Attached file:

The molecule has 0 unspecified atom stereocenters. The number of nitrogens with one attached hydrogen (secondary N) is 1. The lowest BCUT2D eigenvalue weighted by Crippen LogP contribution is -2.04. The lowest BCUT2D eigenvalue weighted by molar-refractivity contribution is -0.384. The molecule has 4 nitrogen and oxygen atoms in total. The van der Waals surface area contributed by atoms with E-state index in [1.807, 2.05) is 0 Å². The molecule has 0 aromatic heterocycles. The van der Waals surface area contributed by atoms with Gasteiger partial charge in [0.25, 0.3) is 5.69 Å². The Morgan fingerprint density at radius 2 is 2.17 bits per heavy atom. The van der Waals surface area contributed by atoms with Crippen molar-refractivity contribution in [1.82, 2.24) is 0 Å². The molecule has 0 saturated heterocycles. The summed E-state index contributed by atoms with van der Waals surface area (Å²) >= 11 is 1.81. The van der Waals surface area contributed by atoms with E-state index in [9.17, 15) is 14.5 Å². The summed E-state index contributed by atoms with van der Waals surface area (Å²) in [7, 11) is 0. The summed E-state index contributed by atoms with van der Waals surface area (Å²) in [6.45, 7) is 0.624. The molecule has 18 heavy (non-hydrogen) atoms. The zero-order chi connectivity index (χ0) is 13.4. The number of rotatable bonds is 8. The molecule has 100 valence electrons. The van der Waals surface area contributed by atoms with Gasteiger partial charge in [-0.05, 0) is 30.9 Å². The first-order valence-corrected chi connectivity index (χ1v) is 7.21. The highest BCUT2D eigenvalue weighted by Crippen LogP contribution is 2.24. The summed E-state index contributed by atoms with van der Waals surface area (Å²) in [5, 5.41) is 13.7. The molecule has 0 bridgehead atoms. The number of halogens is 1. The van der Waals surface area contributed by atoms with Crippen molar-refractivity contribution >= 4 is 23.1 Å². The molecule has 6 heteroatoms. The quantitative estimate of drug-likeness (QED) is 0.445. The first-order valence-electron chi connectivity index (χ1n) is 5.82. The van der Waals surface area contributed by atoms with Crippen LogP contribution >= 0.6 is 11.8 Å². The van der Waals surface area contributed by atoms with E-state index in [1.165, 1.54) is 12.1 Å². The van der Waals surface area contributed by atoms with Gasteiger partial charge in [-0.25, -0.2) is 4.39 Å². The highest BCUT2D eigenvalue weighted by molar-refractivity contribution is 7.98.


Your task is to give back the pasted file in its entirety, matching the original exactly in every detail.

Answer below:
The molecule has 0 unspecified atom stereocenters. The number of nitrogens with one attached hydrogen (secondary N) is 1. The lowest BCUT2D eigenvalue weighted by Crippen LogP contribution is -2.04. The lowest BCUT2D eigenvalue weighted by molar-refractivity contribution is -0.384. The molecule has 4 nitrogen and oxygen atoms in total. The van der Waals surface area contributed by atoms with E-state index in [1.807, 2.05) is 0 Å². The molecule has 0 aromatic heterocycles. The van der Waals surface area contributed by atoms with Gasteiger partial charge in [0.25, 0.3) is 5.69 Å². The Morgan fingerprint density at radius 2 is 2.17 bits per heavy atom. The van der Waals surface area contributed by atoms with Crippen molar-refractivity contribution in [1.82, 2.24) is 0 Å². The molecule has 0 saturated heterocycles. The summed E-state index contributed by atoms with van der Waals surface area (Å²) >= 11 is 1.81. The van der Waals surface area contributed by atoms with E-state index in [9.17, 15) is 14.5 Å². The summed E-state index contributed by atoms with van der Waals surface area (Å²) in [7, 11) is 0. The summed E-state index contributed by atoms with van der Waals surface area (Å²) in [6.45, 7) is 0.624. The molecule has 18 heavy (non-hydrogen) atoms. The zero-order chi connectivity index (χ0) is 13.4. The number of rotatable bonds is 8. The molecule has 100 valence electrons. The van der Waals surface area contributed by atoms with Gasteiger partial charge in [-0.05, 0) is 30.9 Å². The first-order valence-corrected chi connectivity index (χ1v) is 7.21. The highest BCUT2D eigenvalue weighted by Crippen LogP contribution is 2.24. The summed E-state index contributed by atoms with van der Waals surface area (Å²) in [5, 5.41) is 13.7. The molecule has 0 bridgehead atoms. The number of halogens is 1. The van der Waals surface area contributed by atoms with Crippen molar-refractivity contribution >= 4 is 23.1 Å². The molecule has 6 heteroatoms. The quantitative estimate of drug-likeness (QED) is 0.445. The first-order valence-electron chi connectivity index (χ1n) is 5.82. The van der Waals surface area contributed by atoms with Crippen LogP contribution >= 0.6 is 11.8 Å². The van der Waals surface area contributed by atoms with E-state index in [1.165, 1.54) is 12.1 Å². The van der Waals surface area contributed by atoms with Gasteiger partial charge in [-0.25, -0.2) is 4.39 Å². The highest BCUT2D eigenvalue weighted by molar-refractivity contribution is 7.98.